ICRICT’s Open Letter to IMF Managing Director on Sri Lanka


11 Jul 2023



11 Jul 2023


3 July 2023


Dear Ms. Kristalina Georgieva
The Managing Director
International Monetary Fund (IMF)


Re: IMF assistance to Sri Lanka


We are writing this open letter to you to express our concerns on the International Monetary Fund’s (IMF) approach to the ongoing negotiation of financial assistance to Sri Lanka.

As you have repeatedly noted, the world is currently facing multiple and interlinked crises that are greater, deeper, and potentially more catastrophic than ever before. These crises have left many developing countries facing a surge in energy and food prices, general inflation, higher interest rates and significant economic distress, affecting a large portion of its most vulnerable population. Excessive debt in many developing countries has added to these problems, constraining public spending on crucial sectors such as healthcare, education, and infrastructure, impeding poverty reduction efforts, and hampering socio-economic advancement.

Sri Lanka is one of these countries going through a severe economic crisis. The country has gone through a debt default, continues to face a balance of payments crisis and runaway inflation, and has experienced significant sociopolitical unrest as a result. In addition to global factors, the rapid accumulation of both domestic and foreign debt that culminated in the current crisis was related to weak fiscal management that provided inadequate revenue generation in the context of large-scale borrowing for infrastructure projects.

In early 2023, the government of Sri Lanka sought to increase its fiscal revenues by considering the adoption of a Digital Service Tax, to tax the digital multinationals who are making profits through sales to customers in Sri Lanka.

Along with three other countries (Pakistan, Kenya, and Nigeria), Sri Lanka did not endorse the October 2021 Statement of the OECD/G20 Inclusive Framework on Base Erosion and Profit Shifting (BEPS) on the Two Pillar solution. Furthermore, the proposed multilateral convention to implement Amount A has still not been agreed upon. Indeed, even once it is finalised it would need ratification by a critical mass of countries, which is a major political challenge. In the meantime, many states have adopted digital services taxes, with no obligation to withdraw them until such a convention comes into force.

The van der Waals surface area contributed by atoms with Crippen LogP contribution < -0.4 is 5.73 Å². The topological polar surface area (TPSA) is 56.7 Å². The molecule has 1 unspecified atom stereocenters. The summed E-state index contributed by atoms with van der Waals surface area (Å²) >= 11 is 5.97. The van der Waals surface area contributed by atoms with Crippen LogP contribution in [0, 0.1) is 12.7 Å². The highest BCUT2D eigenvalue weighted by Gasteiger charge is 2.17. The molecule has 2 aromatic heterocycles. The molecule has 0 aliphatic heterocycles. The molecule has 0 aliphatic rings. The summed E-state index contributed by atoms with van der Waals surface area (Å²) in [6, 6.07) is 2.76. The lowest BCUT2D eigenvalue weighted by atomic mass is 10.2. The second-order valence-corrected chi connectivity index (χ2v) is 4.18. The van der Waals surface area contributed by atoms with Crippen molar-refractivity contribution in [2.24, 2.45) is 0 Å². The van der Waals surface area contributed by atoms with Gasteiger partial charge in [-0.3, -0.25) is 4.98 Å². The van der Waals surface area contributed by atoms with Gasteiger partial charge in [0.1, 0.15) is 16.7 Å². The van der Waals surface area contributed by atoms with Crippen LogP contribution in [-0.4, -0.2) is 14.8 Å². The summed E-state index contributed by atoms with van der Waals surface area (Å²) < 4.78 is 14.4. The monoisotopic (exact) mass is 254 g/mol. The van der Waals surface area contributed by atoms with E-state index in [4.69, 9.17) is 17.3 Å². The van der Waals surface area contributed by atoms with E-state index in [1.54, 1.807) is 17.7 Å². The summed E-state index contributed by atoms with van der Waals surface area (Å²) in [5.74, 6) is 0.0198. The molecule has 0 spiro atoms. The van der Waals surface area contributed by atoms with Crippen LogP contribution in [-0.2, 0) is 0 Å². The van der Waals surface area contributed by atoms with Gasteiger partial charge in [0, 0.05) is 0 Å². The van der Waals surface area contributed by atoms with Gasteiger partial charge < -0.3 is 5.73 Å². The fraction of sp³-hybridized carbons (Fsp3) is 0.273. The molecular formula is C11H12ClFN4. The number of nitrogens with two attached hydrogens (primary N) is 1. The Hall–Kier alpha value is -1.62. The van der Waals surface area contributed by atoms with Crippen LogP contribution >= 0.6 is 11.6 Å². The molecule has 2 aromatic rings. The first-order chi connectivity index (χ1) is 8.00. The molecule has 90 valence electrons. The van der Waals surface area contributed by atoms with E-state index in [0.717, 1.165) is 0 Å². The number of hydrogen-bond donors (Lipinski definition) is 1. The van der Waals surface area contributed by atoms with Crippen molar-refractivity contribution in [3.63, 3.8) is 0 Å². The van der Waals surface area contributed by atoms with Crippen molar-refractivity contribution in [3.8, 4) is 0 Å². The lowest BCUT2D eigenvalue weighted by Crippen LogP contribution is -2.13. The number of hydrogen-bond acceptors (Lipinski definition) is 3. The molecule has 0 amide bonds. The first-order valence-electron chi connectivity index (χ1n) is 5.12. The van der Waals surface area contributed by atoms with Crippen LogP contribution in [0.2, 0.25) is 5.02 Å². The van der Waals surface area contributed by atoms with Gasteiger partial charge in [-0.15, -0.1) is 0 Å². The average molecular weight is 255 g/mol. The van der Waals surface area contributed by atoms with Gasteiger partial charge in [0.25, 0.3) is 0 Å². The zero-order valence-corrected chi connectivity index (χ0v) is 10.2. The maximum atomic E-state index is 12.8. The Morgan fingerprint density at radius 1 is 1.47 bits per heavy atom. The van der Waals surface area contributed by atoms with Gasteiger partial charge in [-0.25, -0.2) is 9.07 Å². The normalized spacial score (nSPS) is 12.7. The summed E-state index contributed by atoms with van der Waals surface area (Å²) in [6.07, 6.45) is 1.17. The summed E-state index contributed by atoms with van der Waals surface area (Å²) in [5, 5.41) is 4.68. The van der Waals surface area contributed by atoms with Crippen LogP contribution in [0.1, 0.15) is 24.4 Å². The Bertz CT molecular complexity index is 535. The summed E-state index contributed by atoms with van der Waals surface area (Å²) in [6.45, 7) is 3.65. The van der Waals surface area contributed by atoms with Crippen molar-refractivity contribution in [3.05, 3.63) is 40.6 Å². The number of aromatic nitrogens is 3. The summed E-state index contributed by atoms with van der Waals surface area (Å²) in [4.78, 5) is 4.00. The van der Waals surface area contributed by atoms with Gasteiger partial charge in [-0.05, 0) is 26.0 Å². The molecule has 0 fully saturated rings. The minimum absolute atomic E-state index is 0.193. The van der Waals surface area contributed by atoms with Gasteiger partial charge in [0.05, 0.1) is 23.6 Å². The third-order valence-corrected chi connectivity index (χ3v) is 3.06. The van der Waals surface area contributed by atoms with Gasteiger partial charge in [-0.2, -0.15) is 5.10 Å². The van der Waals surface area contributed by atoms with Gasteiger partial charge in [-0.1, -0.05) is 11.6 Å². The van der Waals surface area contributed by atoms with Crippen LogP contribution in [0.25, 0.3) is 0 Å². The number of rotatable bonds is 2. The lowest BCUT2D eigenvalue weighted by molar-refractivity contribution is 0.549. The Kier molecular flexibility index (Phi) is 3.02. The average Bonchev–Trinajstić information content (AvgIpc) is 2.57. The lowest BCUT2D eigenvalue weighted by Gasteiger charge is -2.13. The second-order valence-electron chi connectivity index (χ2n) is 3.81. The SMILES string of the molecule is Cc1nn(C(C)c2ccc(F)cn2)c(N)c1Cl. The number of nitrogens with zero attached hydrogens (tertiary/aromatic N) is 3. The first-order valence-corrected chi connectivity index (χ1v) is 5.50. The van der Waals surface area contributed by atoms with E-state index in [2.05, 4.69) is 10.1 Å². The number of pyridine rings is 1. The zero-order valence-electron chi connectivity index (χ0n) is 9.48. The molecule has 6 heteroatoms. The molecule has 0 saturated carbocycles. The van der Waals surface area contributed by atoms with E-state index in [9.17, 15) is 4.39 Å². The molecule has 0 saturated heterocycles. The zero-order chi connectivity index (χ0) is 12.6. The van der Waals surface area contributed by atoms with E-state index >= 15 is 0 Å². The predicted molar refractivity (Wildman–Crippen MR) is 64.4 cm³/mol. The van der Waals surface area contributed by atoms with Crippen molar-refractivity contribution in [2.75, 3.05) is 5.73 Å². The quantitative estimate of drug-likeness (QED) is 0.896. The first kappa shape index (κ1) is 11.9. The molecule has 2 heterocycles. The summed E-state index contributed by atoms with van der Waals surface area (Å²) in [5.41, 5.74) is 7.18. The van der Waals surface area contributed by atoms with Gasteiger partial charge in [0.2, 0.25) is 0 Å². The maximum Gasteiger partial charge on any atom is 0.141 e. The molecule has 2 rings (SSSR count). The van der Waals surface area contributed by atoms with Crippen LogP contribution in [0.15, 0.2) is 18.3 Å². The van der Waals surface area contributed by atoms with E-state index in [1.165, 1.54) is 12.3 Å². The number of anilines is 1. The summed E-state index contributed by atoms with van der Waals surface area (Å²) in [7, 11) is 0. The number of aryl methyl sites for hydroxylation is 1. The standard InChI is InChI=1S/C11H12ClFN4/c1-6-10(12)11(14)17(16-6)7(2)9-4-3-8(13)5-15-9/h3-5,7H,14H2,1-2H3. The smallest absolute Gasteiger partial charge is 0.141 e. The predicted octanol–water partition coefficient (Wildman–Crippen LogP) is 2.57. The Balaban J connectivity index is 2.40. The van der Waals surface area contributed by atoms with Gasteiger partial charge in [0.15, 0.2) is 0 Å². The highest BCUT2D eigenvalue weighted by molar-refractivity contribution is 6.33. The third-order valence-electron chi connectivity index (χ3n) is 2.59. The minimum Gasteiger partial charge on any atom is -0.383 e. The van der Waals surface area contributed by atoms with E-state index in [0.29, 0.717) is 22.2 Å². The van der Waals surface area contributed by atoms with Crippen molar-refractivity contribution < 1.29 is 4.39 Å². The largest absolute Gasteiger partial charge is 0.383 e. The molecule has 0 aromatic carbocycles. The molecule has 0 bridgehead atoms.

This helps to explain why the government of Sri Lanka has taken the entirely rational decision to opt for a digital services tax. Such a tax is easy to administer, and could quickly raise much-needed revenue, as has been found by other similar countries, such as Pakistan.

Revenue estimates by the South Centre and the African Union’s Coalition for Dialogue on Africa show that Sri Lanka could expect to generate USD 104.5 million from a 4% digital service tax such as the one being considered, contrasted with only an estimated USD 29.5 million from Amount A of Pillar One.

Without such revenues, Sri Lanka may have to rely more on indirect taxes and energy price increases that will disproportionately fall on the poor. A digital services tax also does not deter inward investment, since it applies to non-residents and residents alike.

However, we are alarmed to be informed that the Sri Lankan Ministry of Finance is now under severe pressure from the IMF to drop their plans for a digital service tax and to sign on to the Two Pillar solution as a condition for receiving additional lending from the IMF.

It is unacceptable that a small and distressed country such as Sri Lanka is being pushed to give up its sovereign right to introduce a tax policy, digital taxation, at a time when it is most needed, especially so before there is a ratified global agreement providing for alternatives. We urge the IMF to stop pressuring Sri Lanka to withdraw its digital services tax proposal.

In addition, it is our view that the Two Pillar solution agreement is not grounded on a proper consider and understanding of the interest of developing economies, as it reinforces global inequities. (We’ve also questioned the economic principles underlying Pillar I—or even whether there are such principles, but that is another matter.)

The current outcome of the OECD tax negotiations is unlikely to yield meaningful or sustainable revenues for developing countries, so they should not be restricted from pursuing alternative measures. We believe that developing countries must retain their sovereign rights to set domestic tax and fiscal policies while awaiting a more comprehensive reform based on a fairer reallocation of taxing rights.

This is even more true for Sri Lanka, which has neither signed up to the political agreement in October 2021 nor signed any binding multilateral treaty ceding its powers to set its domestic fiscal policies.

We believe that the IMF should consider carefully, before offering advice, whether developing countries should sign up to the Two Pillar solution or pursue alternatives that are available, feasible, and generate public resources to invest in recovery and climate mitigation and adaptation.

In any case, the IMF should not put pressure on any country to drop any such alternative measure to raise much-needed public resources in the absence of any legal requirement to do so under an agreed international convention.

As a Commission, we stand ready to engage with the Fund in a dialogue on this issue to ensure that we continue to work together towards an international tax architecture that works for the benefit of all countries.

Your sincerely,

Jayati Ghosh (ICRICT co-chair)
Joseph E. Stiglitz (ICRICT co-chair)
Valpy Fitzgerald
Martín Guzmán
Kim Henares
Eva Joly
Ricardo Martner
Leonce Ndikumana
José Antonio Ocampo
Irene Ovonji-Odida
Thomas Piketty
Magdalena Sepúlveda
Wayne Swan
Gabriel Zucman

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